CAIRO - Egypt's non-oil private sector activity growth slowed in November and consumer confidence dropped to its lowest in nearly a decade on worries about a resurgence in the coronavirus pandemic, a survey showed on Thursday.
IHS Markit’s Purchasing Managers' Index (PMI) came in at 50.9, down from 51.4 in October but holding above the 50.0 threshold that separates growth from contraction.
"Weaker rises in output and new business suggested a tail-off in the economic recovery in November, although it came after output growth reached its highest in over six years during October," IHS Markit economist David Owen said.
"Egyptian firms were also the least optimistic about future output in the series history, amid concerns that activity could weaken if COVID-19 cases rise again domestically."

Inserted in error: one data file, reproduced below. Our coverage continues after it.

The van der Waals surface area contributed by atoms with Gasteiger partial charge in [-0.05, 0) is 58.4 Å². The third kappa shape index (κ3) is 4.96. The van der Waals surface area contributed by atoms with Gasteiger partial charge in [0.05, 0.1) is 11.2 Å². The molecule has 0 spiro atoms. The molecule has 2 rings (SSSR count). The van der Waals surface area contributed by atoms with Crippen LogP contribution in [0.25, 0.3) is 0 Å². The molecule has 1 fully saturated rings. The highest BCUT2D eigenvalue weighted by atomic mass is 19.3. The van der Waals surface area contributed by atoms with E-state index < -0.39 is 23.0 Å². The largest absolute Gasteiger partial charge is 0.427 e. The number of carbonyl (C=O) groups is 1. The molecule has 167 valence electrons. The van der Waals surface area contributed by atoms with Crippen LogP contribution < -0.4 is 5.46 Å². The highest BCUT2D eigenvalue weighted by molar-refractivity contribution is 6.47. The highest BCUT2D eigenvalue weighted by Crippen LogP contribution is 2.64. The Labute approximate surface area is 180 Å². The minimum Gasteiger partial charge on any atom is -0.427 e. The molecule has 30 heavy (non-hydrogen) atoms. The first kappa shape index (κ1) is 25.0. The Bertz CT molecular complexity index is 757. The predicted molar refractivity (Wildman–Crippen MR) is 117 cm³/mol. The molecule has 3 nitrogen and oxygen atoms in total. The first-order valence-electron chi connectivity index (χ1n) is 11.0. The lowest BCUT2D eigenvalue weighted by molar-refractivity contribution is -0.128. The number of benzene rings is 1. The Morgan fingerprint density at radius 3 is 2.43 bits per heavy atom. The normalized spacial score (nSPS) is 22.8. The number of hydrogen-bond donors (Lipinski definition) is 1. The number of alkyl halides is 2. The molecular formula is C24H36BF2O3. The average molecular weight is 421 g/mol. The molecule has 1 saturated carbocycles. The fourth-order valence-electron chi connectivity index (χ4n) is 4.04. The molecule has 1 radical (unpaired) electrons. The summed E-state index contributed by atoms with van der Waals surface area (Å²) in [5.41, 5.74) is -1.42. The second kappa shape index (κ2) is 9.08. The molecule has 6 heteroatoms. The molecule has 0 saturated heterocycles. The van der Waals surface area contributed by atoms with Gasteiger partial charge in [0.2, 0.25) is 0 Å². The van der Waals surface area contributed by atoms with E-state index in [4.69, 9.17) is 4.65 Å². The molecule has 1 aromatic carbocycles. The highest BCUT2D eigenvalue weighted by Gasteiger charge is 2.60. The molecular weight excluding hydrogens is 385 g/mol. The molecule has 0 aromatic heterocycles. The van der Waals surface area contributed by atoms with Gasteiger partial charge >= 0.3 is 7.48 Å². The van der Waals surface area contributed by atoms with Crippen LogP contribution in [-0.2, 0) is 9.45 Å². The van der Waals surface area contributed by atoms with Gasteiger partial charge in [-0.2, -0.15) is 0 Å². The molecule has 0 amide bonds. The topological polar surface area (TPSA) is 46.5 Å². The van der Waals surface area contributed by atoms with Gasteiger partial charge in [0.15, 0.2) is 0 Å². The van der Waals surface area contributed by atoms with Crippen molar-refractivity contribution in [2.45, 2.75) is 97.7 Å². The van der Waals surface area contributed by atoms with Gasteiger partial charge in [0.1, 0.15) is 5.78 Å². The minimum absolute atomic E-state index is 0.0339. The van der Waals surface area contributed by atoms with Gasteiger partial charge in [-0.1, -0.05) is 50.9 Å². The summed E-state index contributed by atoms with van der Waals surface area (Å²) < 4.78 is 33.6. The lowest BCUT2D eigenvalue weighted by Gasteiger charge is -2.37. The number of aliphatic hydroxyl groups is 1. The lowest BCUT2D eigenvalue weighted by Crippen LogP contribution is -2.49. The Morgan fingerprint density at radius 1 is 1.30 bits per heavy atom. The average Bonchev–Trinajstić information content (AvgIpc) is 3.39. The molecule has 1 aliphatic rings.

Output and new orders climbed for a fifth month, although at slower rates than in October. Output registered 52.0 in November, down from 53.4, and new orders 52.7, down from 53.6.
Stricter coronavirus lockdowns in European markets have "led to increased worries among Egyptian firms that virus infections could rise in the future and potentially hamper the economic recovery," IHS Markit said.
Future output expectations were at 55.6, down from 62.0 in October and the lowest reading since the PMI began measuring in April 2012.
Private employment continued to contract for a 13th month, although at a slower rate than in October, with the sub-index improving to 48.5 from 47.8, marking the slowest rate of contraction since October 2019.
(Reporting by Patrick Werr; Editing by Hugh Lawson) ((email@example.com;))